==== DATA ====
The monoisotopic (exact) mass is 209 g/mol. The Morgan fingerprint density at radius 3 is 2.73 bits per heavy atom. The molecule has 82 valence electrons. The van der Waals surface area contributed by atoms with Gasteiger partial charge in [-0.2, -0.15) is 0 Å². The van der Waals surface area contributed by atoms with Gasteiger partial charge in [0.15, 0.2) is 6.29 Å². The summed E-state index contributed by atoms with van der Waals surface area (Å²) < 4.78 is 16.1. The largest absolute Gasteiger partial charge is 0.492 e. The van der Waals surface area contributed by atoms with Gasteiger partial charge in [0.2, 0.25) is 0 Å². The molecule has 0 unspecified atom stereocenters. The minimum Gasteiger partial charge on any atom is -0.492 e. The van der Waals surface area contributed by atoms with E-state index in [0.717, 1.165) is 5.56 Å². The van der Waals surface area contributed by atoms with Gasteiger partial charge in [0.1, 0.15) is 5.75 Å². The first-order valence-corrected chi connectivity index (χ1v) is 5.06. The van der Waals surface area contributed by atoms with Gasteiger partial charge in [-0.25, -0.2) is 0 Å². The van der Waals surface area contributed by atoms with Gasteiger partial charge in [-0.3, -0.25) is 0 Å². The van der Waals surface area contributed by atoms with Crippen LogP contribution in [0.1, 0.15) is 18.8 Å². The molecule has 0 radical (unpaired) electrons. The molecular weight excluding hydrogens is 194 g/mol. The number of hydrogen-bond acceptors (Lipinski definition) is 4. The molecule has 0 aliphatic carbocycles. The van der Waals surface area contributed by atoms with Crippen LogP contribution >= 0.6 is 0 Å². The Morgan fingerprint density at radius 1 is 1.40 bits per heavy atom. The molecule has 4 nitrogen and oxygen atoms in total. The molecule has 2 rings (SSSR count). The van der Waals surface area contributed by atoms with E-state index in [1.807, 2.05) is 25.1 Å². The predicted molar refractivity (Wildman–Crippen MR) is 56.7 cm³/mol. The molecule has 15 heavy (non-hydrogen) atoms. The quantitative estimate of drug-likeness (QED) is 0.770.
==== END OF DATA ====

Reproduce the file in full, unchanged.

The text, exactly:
The monoisotopic (exact) mass is 209 g/mol. The Morgan fingerprint density at radius 3 is 2.73 bits per heavy atom. The molecule has 82 valence electrons. The van der Waals surface area contributed by atoms with Gasteiger partial charge in [-0.2, -0.15) is 0 Å². The van der Waals surface area contributed by atoms with Gasteiger partial charge in [0.15, 0.2) is 6.29 Å². The summed E-state index contributed by atoms with van der Waals surface area (Å²) < 4.78 is 16.1. The largest absolute Gasteiger partial charge is 0.492 e. The van der Waals surface area contributed by atoms with Gasteiger partial charge in [0.2, 0.25) is 0 Å². The molecule has 0 unspecified atom stereocenters. The minimum Gasteiger partial charge on any atom is -0.492 e. The van der Waals surface area contributed by atoms with E-state index in [0.717, 1.165) is 5.56 Å². The van der Waals surface area contributed by atoms with Gasteiger partial charge in [0.1, 0.15) is 5.75 Å². The first-order valence-corrected chi connectivity index (χ1v) is 5.06. The van der Waals surface area contributed by atoms with Gasteiger partial charge in [-0.25, -0.2) is 0 Å². The van der Waals surface area contributed by atoms with Gasteiger partial charge in [-0.3, -0.25) is 0 Å². The van der Waals surface area contributed by atoms with Crippen LogP contribution in [0.1, 0.15) is 18.8 Å². The molecule has 0 radical (unpaired) electrons. The molecular weight excluding hydrogens is 194 g/mol. The number of hydrogen-bond acceptors (Lipinski definition) is 4. The molecule has 0 aliphatic carbocycles. The van der Waals surface area contributed by atoms with Crippen LogP contribution >= 0.6 is 0 Å². The Morgan fingerprint density at radius 1 is 1.40 bits per heavy atom. The molecule has 4 nitrogen and oxygen atoms in total. The molecule has 2 rings (SSSR count). The van der Waals surface area contributed by atoms with E-state index in [1.807, 2.05) is 25.1 Å². The predicted molar refractivity (Wildman–Crippen MR) is 56.7 cm³/mol. The molecule has 15 heavy (non-hydrogen) atoms. The quantitative estimate of drug-likeness (QED) is 0.770.